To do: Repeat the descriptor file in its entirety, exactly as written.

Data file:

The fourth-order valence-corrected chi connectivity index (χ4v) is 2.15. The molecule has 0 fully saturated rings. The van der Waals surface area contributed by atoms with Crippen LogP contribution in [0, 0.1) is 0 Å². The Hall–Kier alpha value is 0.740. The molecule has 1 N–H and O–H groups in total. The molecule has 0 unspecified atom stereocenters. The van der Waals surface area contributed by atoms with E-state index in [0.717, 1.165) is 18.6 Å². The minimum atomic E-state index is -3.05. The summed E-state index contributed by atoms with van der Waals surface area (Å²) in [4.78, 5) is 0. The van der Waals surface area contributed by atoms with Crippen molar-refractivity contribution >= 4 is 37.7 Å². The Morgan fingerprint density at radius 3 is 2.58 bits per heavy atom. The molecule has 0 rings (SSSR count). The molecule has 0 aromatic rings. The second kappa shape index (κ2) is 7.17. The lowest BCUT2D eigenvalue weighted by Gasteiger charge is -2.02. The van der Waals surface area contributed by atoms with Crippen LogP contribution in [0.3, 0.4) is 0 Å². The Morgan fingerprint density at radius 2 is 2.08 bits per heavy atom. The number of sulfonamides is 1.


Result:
The fourth-order valence-corrected chi connectivity index (χ4v) is 2.15. The molecule has 0 fully saturated rings. The van der Waals surface area contributed by atoms with Crippen LogP contribution in [0, 0.1) is 0 Å². The Hall–Kier alpha value is 0.740. The molecule has 1 N–H and O–H groups in total. The molecule has 0 unspecified atom stereocenters. The van der Waals surface area contributed by atoms with E-state index in [0.717, 1.165) is 18.6 Å². The minimum atomic E-state index is -3.05. The summed E-state index contributed by atoms with van der Waals surface area (Å²) in [4.78, 5) is 0. The van der Waals surface area contributed by atoms with Crippen molar-refractivity contribution >= 4 is 37.7 Å². The Morgan fingerprint density at radius 3 is 2.58 bits per heavy atom. The molecule has 0 rings (SSSR count). The molecule has 0 aromatic rings. The second kappa shape index (κ2) is 7.17. The lowest BCUT2D eigenvalue weighted by Gasteiger charge is -2.02. The van der Waals surface area contributed by atoms with Crippen LogP contribution in [0.3, 0.4) is 0 Å². The Morgan fingerprint density at radius 2 is 2.08 bits per heavy atom. The number of sulfonamides is 1.